No, I never got this car up to impolite speeds, but even when enjoying the back roads, I could feel the very effective limited-slip differential help pull the car through the corners. The rear felt like it wanted to step out a bit, but the all-wheel drive kept everything in check even on wet roads.
375 horsepower is incredibly addictive in such a small car. Launching from a stop was a clichÃ©-inducing affair â€“ neck-snapping, jaw-dropping, etc. One just doesnâ€™t expect to get off the line so rapidly. I did notice a bit of turbo lag when between gears, as the dual-clutch transmission doesnâ€™t have a torque converter to absorb some of that lag. Still, itâ€™s only noticeable when driving aggressively.
That transmission shifts very quickly, and perhaps a bit more harshly than other dual-clutch units Iâ€™ve sampled, though it works beautifully in automatic mode. Choosing your own ratio with the column-mounted paddles yields quick shifts that slam home at full throttle, but otherwise are nice and smooth.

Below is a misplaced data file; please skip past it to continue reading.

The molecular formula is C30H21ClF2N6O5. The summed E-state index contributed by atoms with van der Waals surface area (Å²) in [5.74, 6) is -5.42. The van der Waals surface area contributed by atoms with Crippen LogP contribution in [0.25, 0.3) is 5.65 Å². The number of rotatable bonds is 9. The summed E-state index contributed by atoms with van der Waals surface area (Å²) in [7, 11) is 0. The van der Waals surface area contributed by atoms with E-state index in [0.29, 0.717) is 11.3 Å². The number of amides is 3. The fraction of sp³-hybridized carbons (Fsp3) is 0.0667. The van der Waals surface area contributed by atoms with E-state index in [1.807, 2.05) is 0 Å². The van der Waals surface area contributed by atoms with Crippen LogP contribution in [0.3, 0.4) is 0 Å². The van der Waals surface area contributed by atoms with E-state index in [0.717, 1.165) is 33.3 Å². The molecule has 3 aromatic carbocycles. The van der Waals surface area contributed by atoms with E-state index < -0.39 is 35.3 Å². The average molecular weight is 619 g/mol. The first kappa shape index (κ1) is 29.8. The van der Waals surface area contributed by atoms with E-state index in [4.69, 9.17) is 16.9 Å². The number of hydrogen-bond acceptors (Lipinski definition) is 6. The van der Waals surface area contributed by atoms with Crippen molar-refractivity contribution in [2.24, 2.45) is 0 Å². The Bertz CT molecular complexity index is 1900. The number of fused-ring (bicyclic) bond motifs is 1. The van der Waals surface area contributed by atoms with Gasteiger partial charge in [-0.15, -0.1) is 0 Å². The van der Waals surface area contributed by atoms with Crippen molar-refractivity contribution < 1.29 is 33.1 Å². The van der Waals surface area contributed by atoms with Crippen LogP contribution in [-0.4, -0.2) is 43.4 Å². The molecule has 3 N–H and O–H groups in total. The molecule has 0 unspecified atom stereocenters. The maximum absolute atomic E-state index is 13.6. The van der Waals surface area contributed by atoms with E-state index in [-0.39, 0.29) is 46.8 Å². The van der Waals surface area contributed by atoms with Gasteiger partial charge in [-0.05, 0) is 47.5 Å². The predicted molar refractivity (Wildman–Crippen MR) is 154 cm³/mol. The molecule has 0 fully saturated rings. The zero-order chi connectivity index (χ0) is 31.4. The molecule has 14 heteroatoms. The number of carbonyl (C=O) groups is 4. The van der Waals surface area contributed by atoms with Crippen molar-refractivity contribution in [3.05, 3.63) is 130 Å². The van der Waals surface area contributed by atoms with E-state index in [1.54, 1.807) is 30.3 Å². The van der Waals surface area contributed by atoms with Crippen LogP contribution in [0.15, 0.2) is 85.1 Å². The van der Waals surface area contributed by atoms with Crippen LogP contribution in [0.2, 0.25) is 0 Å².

Silly. Absurd. Bonkers. Iâ€™ve used some adjectives here that I typically wouldnâ€™t when describing a rather expensive car.
But Iâ€™m glad Mercedes-AMG offers this insane GLA 45. Itâ€™s a sign that, even though every car maker has shifted its focus to the dreaded crossover, there are companies willing to make driving those crossovers enjoyable.
The price is steep, though Iâ€™m sure with judicious option choices the sticker might become more palatable. But the sheer joy of driving this vehicle, knowing that it is fundamentally a crossover, makes me seriously consider what it would take to put it in my driveway for good.
[Images: Â© 2017 Chris Tonn/The Truth About Cars]